Page 1 of 13 - About 123 Essays
  • Advantages And Disadvantages Of Bipedalism

    However, this shift had its disadvantages as well. Standing upright, while it provides a better view of the terrain, increases exposure to predators. Standing or walking on two feet while hoisting or transporting heavy objects for long periods of time can result in back injuries, such as arthritis and slipped intervertebral disks. Bipedalism also causes strain on the circulatory system as it moves blood from the legs to the heart. This stress can lead to the development of varicose veins, a condition in which veins become prominent due to overwork. Finally, if one of a biped’s feet is injured, then his ability to walk can be seriously restricted. Unable to travel about the landscape, an early hominid would have had a limited chance of survival (Larsen,…

    Words: 943 - Pages: 4
  • Nariokotome Boy Essay

    TITLE OF THE ESSAY Introduction In the year of 1984, an almost complete skeleton, with the exception of the hands and feet, of an eight-year old boy was found by Kamoya Kimeu in Nariokotome near Lake Turkana in Kenya (Brown et al., 1986). The Nariokotome Boy, formerly known as the Turkana Boy/WT 15000, was very special in that it was the only hominid from the H.erectus produced with the most complete skeleton and was chronometrically dated back to about 1.6 million years (Brown et al., 1986).…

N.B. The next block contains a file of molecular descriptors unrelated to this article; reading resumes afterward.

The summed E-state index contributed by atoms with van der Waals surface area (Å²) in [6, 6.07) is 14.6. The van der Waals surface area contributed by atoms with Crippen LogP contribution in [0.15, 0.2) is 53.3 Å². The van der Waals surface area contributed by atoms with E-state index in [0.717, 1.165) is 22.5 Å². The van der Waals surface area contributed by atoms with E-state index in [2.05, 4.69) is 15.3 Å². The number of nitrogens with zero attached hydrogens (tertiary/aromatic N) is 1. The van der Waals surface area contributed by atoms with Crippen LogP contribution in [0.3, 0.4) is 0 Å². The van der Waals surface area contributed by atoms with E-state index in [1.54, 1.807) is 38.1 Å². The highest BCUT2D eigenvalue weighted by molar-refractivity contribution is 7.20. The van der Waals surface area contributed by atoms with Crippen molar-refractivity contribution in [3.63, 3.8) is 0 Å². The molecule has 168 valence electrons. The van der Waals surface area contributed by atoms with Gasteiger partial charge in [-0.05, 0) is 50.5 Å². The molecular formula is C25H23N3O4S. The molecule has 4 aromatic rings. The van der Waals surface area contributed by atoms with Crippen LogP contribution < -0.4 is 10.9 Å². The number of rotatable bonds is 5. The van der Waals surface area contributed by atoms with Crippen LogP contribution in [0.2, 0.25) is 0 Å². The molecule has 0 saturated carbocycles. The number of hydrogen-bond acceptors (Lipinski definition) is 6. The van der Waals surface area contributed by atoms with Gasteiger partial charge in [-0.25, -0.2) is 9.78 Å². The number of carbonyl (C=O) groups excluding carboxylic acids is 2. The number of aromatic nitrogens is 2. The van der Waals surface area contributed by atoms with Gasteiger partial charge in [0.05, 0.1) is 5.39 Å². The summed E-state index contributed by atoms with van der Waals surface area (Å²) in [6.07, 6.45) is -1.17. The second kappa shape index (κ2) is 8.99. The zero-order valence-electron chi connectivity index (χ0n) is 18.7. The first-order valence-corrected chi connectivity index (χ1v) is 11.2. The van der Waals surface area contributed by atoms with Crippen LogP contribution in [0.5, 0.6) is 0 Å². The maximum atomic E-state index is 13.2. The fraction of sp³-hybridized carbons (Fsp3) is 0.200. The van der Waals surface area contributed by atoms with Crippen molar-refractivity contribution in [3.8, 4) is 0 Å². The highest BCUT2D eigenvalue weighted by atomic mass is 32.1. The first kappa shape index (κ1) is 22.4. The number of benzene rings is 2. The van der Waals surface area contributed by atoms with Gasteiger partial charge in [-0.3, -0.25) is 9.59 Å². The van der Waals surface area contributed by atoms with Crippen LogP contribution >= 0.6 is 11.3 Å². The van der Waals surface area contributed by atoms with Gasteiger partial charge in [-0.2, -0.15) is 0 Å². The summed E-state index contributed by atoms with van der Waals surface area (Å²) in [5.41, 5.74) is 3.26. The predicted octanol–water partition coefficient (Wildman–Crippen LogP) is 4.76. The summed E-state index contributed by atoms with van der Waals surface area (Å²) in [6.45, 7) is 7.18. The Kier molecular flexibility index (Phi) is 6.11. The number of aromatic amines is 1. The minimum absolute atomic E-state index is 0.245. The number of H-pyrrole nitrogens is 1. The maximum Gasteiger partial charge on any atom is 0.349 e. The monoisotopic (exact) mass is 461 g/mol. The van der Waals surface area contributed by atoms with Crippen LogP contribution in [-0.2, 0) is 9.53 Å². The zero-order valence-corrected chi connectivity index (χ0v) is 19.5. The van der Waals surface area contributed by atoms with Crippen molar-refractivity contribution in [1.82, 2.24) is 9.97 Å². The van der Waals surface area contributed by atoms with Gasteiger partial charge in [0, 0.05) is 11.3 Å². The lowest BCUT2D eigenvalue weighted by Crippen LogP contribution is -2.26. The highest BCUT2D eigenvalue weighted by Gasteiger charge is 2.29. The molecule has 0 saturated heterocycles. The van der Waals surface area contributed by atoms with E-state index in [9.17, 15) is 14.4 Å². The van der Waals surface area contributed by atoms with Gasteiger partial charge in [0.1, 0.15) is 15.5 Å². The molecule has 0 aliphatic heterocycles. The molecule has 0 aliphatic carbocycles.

Words: 753 - Pages: 4
  • Essay On Yeats The Wild Swans At Coole

    between human and non-human organisms has fascinated society for generations, even laying the groundwork for modern-day conceptions of religious thought. Regardless of the exact reason for the distinguished nature of homo sapiens as evolutionary beings, clearly certain, shared traits set people about from what we collectivize as animals. While MacWhinney, Tattersall, and Yeats all posit different defining factors for humans in their respective pieces, they are all linked by the embedded concept…

    Words: 1834 - Pages: 8
  • Hominid Evolution Essay

    Hominids are humans and their bipedal relatives; hominid evolution has taken many years of looking for fossils to discover the modern humans past. There has been many scientific research and development done in order to find more about the modern human’s ancestors. Hominid evolution is a lengthy process of change occurring for millions of years. Modern humans, also known as Homo sapiens, are the only surviving species of the genus Homo. Three important ancestors that share close relationships…

    Words: 1031 - Pages: 5
  • Observation Of Hominid Migration

    life in a new place, that is called migrating. Migration is an act of people or animal moving temporarily or permanently to a new place. For animals, they are mostly known migrating depending on the temperature or mating. Genus Homo of the hominid is one of the first to migrate outside Africa. With Genus Homo migrating outside Africa, they are the one developing our world and our ancestor that is spread around the world. Questions What is the reason behind the hominids migrating from their…